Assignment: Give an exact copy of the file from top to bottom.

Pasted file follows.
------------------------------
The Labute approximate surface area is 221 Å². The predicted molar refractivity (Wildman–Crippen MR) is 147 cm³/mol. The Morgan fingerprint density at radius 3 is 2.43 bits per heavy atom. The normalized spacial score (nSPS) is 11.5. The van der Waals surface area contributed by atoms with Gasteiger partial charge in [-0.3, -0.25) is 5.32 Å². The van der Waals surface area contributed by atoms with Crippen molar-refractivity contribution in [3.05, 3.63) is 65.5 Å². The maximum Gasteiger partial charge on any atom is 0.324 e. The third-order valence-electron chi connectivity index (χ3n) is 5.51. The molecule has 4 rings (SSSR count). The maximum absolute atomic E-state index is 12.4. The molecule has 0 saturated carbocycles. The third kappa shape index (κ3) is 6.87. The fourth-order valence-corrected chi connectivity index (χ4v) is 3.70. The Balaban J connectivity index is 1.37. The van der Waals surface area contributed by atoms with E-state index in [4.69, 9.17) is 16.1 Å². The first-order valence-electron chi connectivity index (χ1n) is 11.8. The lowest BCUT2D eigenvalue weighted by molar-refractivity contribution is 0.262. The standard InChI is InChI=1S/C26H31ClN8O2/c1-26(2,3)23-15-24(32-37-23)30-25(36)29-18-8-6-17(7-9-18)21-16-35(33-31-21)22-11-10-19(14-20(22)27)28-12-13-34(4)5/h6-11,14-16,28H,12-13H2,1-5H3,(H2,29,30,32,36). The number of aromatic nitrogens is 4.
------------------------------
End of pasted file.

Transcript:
The Labute approximate surface area is 221 Å². The predicted molar refractivity (Wildman–Crippen MR) is 147 cm³/mol. The Morgan fingerprint density at radius 3 is 2.43 bits per heavy atom. The normalized spacial score (nSPS) is 11.5. The van der Waals surface area contributed by atoms with Gasteiger partial charge in [-0.3, -0.25) is 5.32 Å². The van der Waals surface area contributed by atoms with Crippen molar-refractivity contribution in [3.05, 3.63) is 65.5 Å². The maximum Gasteiger partial charge on any atom is 0.324 e. The third-order valence-electron chi connectivity index (χ3n) is 5.51. The molecule has 4 rings (SSSR count). The maximum absolute atomic E-state index is 12.4. The molecule has 0 saturated carbocycles. The third kappa shape index (κ3) is 6.87. The fourth-order valence-corrected chi connectivity index (χ4v) is 3.70. The Balaban J connectivity index is 1.37. The van der Waals surface area contributed by atoms with E-state index in [4.69, 9.17) is 16.1 Å². The first-order valence-electron chi connectivity index (χ1n) is 11.8. The lowest BCUT2D eigenvalue weighted by molar-refractivity contribution is 0.262. The standard InChI is InChI=1S/C26H31ClN8O2/c1-26(2,3)23-15-24(32-37-23)30-25(36)29-18-8-6-17(7-9-18)21-16-35(33-31-21)22-11-10-19(14-20(22)27)28-12-13-34(4)5/h6-11,14-16,28H,12-13H2,1-5H3,(H2,29,30,32,36). The number of aromatic nitrogens is 4.